Concluding the Conference third session, Dr. Issam Abdeen introduced some legal observations on the Decree Law Amending the Law of the High Constitutional Court.

In his comment on the session, Dr. Asem Khalil noted that the High Constitutional Court’s role was negative under the internal political division. Khalil stressed that the Court should play a more effective and efficient role by applying principles of the Constitutional Law. Literal enforcement of the Law should be avoided.

Entitled Assessment of Legislation Enacted under the Political Internal Divide: Selected Laws, the Conference fourth session was moderated by Ms. Reem Al -Botmeh. In her paper on the Legal Assessment of the Decree Law Amending the Company Law, Ms. Alaa Hammad shed light on relevant major provisions, highlighting legal positions created by the Decree Law.

Advocate Ahmad Nassrah explained in his paper The Effect of the Internal Political Division on the Judicial Authority that the Judicial Authority “has been involved in a conflict, to which it is not a party.” The Judiciary should have well maintained its independence and impartiality.

In his presentation on Assessment of the Decree Law on the High Constitutional Court, Mr. Ashraf Siyam made clear that the provisions of this Decree Law have further empowered the Executive to control the Constitutional Court, thereby undermining its independence by law.

Mrs. Sama Isa elaborated on the functions of family courts under the internal political divide. In her paper on Assessment of the Laws on Family Courts and Impact of the Internal Political Division on the Functions of Family Courts, Isa made a briefing note about major changes introduced to the structure of family courts and relevant legislation.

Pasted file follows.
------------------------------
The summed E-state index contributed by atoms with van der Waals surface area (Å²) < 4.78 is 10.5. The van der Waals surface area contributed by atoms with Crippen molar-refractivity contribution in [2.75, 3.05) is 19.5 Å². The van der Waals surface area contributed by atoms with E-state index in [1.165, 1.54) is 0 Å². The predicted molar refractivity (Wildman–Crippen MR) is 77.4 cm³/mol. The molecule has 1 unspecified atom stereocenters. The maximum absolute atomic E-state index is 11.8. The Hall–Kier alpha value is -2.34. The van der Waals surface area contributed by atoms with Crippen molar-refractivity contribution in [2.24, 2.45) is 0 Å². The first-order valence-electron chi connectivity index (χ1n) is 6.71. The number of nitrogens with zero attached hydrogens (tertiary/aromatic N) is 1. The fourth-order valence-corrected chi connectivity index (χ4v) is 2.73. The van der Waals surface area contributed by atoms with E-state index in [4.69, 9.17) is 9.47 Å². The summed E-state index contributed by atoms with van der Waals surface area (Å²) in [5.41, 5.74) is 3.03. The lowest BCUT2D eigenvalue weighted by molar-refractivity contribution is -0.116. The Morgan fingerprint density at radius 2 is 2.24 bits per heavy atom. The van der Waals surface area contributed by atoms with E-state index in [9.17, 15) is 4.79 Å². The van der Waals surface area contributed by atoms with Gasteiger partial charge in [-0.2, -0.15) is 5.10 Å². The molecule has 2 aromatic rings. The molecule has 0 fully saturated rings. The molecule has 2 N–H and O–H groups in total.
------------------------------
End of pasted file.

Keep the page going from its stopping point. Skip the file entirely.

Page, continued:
Commenting on papers presented in this session, Advocate Raed Abdul Hamid stressed that the rationale and philosophy of legislation enacted in 2007-12 should be examined. He added that the Constitutional Court should scrutinise decree laws and play its assigned role in promoting constitutional norms within the Palestinian legal system.

In conclusion of the Conference, two important recommendations were put forward. Firstly, an expedited action should be launched to put an end to the internal political division between the West Bank and Gaza. Secondly, there is a need for a political will to make the higher interest outweigh personal and partisan interests. Participants also submitted the following recommendations:

-          Rearrange reconciliation priorities;

-          Ensure that the national reconciliation effort maintains a national context;

-          Develop a unifying strategy;

-          Examine legal scenarios and remedies of dichotomous regulations and public institutions in the West Bank and Gaza;

-          Establish specialised legal committees to examine the legislative status in the Palestinian territory and explore legal positions created thereby;

-          Scrutinise how effective provisions of the Basic Law are in coping with the current crisis;

-          Create conducive conditions for establishment of the High Constitutional Court, particularly under the current internal divide;

-          Review and examine thoroughly the Law on the High Constitutional Court as well as any subsequent amendments; and

-          Establish legal committees to examine problems associated with regulations issued forth in the West Bank and Gaza Strip over 2007-12, including relevant effects and changes introduced to both institutions and individuals.

 

It is worth noting that this Conference is an outcome of activities carried out by the IoL Legislative Support Department, as part of its Law and Politics project, with a generous support from KAS Ramallah Office. This research project is designed to assess the legislative status in the Palestinian territory over 2007-2012, with a particular focus on the impacts generated by the current Palestinian internal political divide on the broader Palestinian legislative process. Research papers will be published in a book towards the end of December 2012.